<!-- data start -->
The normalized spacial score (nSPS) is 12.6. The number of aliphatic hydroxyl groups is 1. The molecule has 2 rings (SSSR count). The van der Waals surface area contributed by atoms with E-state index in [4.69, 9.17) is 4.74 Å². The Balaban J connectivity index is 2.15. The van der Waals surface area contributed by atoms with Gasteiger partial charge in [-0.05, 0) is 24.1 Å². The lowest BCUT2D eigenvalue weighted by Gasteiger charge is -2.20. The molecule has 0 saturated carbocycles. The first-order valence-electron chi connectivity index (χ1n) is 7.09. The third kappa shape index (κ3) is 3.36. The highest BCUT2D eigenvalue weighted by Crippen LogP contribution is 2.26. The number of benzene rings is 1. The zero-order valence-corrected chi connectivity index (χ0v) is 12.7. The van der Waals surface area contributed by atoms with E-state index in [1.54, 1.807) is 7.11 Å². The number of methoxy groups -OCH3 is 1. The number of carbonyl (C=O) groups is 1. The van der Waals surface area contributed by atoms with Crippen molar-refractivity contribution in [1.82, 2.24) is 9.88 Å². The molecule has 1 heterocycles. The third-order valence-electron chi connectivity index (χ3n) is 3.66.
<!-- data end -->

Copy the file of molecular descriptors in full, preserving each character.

The normalized spacial score (nSPS) is 12.6. The number of aliphatic hydroxyl groups is 1. The molecule has 2 rings (SSSR count). The van der Waals surface area contributed by atoms with E-state index in [4.69, 9.17) is 4.74 Å². The Balaban J connectivity index is 2.15. The van der Waals surface area contributed by atoms with Gasteiger partial charge in [-0.05, 0) is 24.1 Å². The lowest BCUT2D eigenvalue weighted by Gasteiger charge is -2.20. The molecule has 0 saturated carbocycles. The first-order valence-electron chi connectivity index (χ1n) is 7.09. The third kappa shape index (κ3) is 3.36. The highest BCUT2D eigenvalue weighted by Crippen LogP contribution is 2.26. The number of benzene rings is 1. The zero-order valence-corrected chi connectivity index (χ0v) is 12.7. The van der Waals surface area contributed by atoms with E-state index in [1.54, 1.807) is 7.11 Å². The number of methoxy groups -OCH3 is 1. The number of carbonyl (C=O) groups is 1. The van der Waals surface area contributed by atoms with Crippen molar-refractivity contribution in [1.82, 2.24) is 9.88 Å². The molecule has 1 heterocycles. The third-order valence-electron chi connectivity index (χ3n) is 3.66.